In the spirit of the day, I decided to go the extra mile and dress up a bit. I’m not wearing a clown suit or anything, but I busted out some of my old dark shrouds and my fangs (custom fit, thanks to which I got a few extra points on that goth quiz) and wear them to work today. Slipping into them and doing up my eyes felt like putting on an old pair of jeans.
I figure today I can get away with it, so why the hell not? It was amazing to see how many dead souls were on the metro this morning--and I’m the one looking like a vampire. Stares, glares, and open-jaws abounded. It kinda felt like I was back in High School (or, Dale, in that Charlotte Mall). But this is Halloween for crying out loud. I can’t believe those sheep couldn’t step out of themselves for one goddamn day. You have been given the chance to have fun on an otherwise humdrum Wednesday. Today, I’m in the right. I’m the normal one. You’re the freak. You’re the fun-vortex. You’re the person who’s so tragically boring that I pity the person who has to sleep with you.
Jesus, I wish I was this confident back when I wore this stuff every day…
Being Halloween and all, I am reminded of what I was doing this day last year. Mickey and I were in Europe, heading from Brussels to London for the last leg of our vacation. We checked out of our hotel and they allowed us to put our bags in their luggage closet while we went downtown to do some more shopping and waited for our train. After a few hours of meandering around the Grand Plaza and surrounding area, we went back to the hotel to pick up our stuff and get on our way.
We go back to the luggage closet only to find out that “safekeeping” has a very loose meaning since Mick’s smaller duffel bag has been stolen. Of course it’s the one that had the emergency cash, the gifts he bought for his niece and nephew, miscellaneous toiletries, and most of his souvenirs. He filled out forms and listed the contents in the hopes that this would somehow get reported to the police and solved. He handled the situation much better than me: he was cool headed and collected, while I cried like a baby thinking about how some asswipe who probably just wanted money ended up with a bagful of children’s toys that meant something to someone but were useless to him. After all of the rigmarole with the bag, the Hotel management, who had refused at first to even acknowledge that the bag was stolen, let alone assume the smallest amount of responsibility for not locking their storage room, begrudgingly paid for our cab ride to the station.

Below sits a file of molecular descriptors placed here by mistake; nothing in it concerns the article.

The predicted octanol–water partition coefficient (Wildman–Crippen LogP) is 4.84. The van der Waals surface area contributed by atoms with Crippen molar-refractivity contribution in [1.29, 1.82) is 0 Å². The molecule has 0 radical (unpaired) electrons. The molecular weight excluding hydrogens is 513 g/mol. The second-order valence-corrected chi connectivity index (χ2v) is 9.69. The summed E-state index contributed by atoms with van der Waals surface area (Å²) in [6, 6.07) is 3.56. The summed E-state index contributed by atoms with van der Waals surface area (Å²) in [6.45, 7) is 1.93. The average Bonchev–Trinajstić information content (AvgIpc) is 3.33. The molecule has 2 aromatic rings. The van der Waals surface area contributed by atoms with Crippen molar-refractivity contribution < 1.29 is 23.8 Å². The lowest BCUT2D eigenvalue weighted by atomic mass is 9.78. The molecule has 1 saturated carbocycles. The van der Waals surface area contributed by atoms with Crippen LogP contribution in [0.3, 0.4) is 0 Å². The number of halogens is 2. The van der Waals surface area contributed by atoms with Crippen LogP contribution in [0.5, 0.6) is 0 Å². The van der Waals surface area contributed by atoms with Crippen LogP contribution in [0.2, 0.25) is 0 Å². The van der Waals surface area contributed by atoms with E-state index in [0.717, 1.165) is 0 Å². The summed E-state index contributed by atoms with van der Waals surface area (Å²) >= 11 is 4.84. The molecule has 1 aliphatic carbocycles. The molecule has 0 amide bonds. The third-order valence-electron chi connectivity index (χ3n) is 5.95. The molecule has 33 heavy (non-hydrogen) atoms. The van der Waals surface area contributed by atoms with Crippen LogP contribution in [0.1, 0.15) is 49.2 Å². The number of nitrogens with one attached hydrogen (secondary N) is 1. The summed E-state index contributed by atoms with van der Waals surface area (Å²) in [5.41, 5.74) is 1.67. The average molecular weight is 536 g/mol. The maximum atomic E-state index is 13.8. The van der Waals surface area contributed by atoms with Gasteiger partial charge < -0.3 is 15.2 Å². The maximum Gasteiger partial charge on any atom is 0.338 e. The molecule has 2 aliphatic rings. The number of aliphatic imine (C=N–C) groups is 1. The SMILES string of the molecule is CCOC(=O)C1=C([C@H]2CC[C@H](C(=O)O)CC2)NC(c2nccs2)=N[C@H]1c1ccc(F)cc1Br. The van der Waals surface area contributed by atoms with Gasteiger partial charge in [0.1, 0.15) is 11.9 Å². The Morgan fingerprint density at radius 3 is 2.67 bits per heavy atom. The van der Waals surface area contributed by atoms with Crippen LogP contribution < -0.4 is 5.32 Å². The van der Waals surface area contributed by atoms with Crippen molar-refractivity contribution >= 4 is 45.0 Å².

We managed to get a train to some town in France where we were supposed to pick up another train to Lille-Flanders (the place where the Chunnel train left for London) but for some reason, everything was going wrong, we couldn’t find our train and it got to the point that we thought we might be spending Halloween night in some no-name city in France. The train arrived, however, and took us right to Lille.
The Lille-Flanders train station is a monument to bad architecture everywhere. It’s a huge building with what I’m guessing 100-foot ceilings—-but the catch is, the glass walls only go up to about 88 feet of that 100, leaving approximately 12 feet of open space between the walls and the ceiling. It was a very windy, very rainy night, so the wind and the rain blew right into the gaps. The station has space-heater towers set up here and there and all of the travelers were flocked up close to it, but after a while, even that became useless.
We had barely eaten all day and of course, there was not an ATM in the building. We had a handful of Belgian Francs left that we had to pay the astronomical exchange rate to turn into French Francs before being able to use them at the only food place open (which promptly closed one hour later). Our train was scheduled to leave at 8:30-ish. It got cancelled due to severe flooding in the South of England. The rest of the trains were delayed. Everyone on the cancelled train had to reschedule for one of the later ones. We got put on the 9:20, which was delayed until about 11:45.
So we sat. With no frog-money in our pockets, no open food places even if we did, no heat, open walls blowing wind and cold air in on us. As a fine icing on this suck-cake, they were playing Cher’s Believe album on repeat. We heard it three times; I swear to all things holy, it was three times. I took the opportunity to paint my nails, Mick started making log cabins out of the sugar packets. The people around us stared at us like as if we were standing on the tables spouting out lines from Oedipus. Even the family on their way back from EuroDisney, laden down with Mickey Mouse toys and balloons and sweatshirts and stuff thought *we* were the sight to see.
By the time we got back to England, Halloween was technically over. I don’t think the day was ruined, since it was one of the most interesting and memorable adventure-days of my life. But I am always looking for new and improved reasons to despise the French, so I can say with disdain, The French Ruined Halloween.